Resilience is defined by the Merriam-Webster dictionary as “an ability to recover from or adjust easily to misfortune or change”. In terms of leadership, resiliency could be thought of as the ability to bounce back from failures, crises, setbacks, or any unexpected change and to have the ability to face uncertainty with confidence and resolve. A resilient leader maintains a positive attitude and a strong sense of opportunity during periods of turbulence. When faced with challenges or ambiguity, a resilient leader finds ways to move forward and avoids getting stuck. Resiliency is an optimal combination of toughness and flexibility seasoned with a strong dose of positive attitude. Resiliency is a key trait of an effective leader.
It is resiliency that lets a quarterback throw a pass with confidence after having the previous pass intercepted. It is resiliency that lets a race car driver start the next race after suffering a bad crash. It is resiliency that brings a married couple back into relationship after a nasty argument. It is resiliency that lets a politician run for office after being badly defeated in a previous election. It is resiliency that allows an entrepreneur to start a new business after a previous bankruptcy. Everyone faces both setbacks and uncertainty in life. Resiliency is what keeps us moving forward.
Why is it important for a leader to be resilient?
- The leader knows that in times of uncertainty or struggle a negative culture saps energy and a positive or resilient culture provides energy.
- The leader sets the tone for the organization. The culture of the organization reflects the character of the leader.
- The leader’s actions serve as a model for those who follow her. Followers respect a good leader and seek to follow in her footsteps.
- The leader recognizes that failure, setbacks, or struggles are opportunities for learning and growth. These opportunities accelerate the growth of his people.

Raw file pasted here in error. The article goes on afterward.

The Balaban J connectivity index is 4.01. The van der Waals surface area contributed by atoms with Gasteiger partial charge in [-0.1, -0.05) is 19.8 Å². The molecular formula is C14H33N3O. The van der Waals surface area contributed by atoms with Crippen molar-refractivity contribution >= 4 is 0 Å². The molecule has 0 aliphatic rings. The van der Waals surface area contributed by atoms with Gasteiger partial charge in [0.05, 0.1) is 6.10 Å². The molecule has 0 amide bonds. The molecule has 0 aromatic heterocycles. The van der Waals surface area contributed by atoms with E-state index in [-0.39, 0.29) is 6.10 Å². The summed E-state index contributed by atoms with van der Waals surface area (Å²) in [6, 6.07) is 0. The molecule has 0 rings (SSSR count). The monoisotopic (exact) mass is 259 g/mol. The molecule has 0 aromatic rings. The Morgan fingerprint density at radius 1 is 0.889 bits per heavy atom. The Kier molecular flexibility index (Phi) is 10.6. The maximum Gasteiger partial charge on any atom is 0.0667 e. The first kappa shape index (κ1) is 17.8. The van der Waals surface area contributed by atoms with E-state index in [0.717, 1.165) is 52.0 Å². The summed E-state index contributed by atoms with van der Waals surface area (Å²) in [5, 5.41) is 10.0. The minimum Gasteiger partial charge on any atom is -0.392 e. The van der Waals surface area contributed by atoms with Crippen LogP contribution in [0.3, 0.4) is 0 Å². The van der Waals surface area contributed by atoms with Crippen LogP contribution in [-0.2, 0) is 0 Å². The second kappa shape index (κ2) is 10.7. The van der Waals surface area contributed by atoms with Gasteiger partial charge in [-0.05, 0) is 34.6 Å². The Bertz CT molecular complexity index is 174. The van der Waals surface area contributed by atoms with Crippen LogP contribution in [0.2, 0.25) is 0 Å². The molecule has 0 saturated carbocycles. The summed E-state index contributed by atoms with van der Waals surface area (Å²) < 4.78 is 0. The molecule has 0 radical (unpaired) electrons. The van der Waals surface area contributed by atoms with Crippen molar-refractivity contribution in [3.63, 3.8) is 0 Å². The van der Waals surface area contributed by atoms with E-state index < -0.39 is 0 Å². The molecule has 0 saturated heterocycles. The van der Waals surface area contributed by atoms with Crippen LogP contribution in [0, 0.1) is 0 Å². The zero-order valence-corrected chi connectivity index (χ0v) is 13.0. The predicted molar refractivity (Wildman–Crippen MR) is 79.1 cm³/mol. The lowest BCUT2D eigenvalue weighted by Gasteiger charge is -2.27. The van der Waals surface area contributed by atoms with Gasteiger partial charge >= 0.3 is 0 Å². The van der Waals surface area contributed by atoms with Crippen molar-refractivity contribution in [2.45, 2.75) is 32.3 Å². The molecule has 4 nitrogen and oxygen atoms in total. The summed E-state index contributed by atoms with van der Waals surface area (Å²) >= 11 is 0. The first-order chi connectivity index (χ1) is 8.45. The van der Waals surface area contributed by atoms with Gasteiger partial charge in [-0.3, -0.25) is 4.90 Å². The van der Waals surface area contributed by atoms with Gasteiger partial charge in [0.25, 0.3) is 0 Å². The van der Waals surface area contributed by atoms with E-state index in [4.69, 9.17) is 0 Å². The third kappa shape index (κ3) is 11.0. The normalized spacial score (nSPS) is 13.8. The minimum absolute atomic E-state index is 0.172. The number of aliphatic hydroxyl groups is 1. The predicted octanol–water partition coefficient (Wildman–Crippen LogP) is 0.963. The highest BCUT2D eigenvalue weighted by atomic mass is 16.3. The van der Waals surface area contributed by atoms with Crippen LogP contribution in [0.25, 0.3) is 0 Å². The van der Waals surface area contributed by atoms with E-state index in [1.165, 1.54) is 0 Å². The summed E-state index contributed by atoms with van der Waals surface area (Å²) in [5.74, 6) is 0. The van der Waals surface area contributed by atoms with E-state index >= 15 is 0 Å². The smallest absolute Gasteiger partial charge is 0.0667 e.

- The leader sees challenges for the organization as an opportunity to build cohesiveness of the team.
- The leader is aware that the stress of adverse situations can take a toll and be debilitating. She seeks to provide strength and support both for herself and those on her team.
What demonstrated traits establish that a leader is resilient?
- Realistic optimism
- Open-mindedness and broad thinking
- Embracing and seeking change
- Accepting risks and facing fear
- Self-awareness and confidence in themselves and their team
- Growth-mindedness and refusal to be constrained by setbacks or uncertainties
How do these leaders prove their resiliency?
- They are ready to make decisions in the face of uncertainty.
- They are flexible and adaptable, which means they are able to regroup and change course when necessary.
- They powerfully communicate their confidence, optimism, and belief in the team.
- They don’t back down from challenges.
Resiliency does not function independently. It must be balanced by wisdom, vision, strategic thinking, emotional intelligence, and strong relationships. Bouncing back from a poor decision only to continually make a stream of poor decisions is not resiliency, but rather foolishness. But a fully capable leader should not be defeated by one poor decision or by adverse and unforeseen circumstances. This is where resiliency allows the leader to shrug off the occasional negative outcome or uncertainty and continue moving forward.
Ken is a business strategy consultant and leadership coach. His passion is helping companies and people grow and succeed. With an engineering degree and an MBA, he spent more than 20 years working in M&A and business development in the corporate world before founding New Horizon Partners, Inc. in 2002. His consulting practice works with a wide variety of industrial companies, helping them make good decisions about where and how to compete and building their leadership capabilities. To read other articles by Ken on business strategy and leadership, visit the New Horizon Partners website.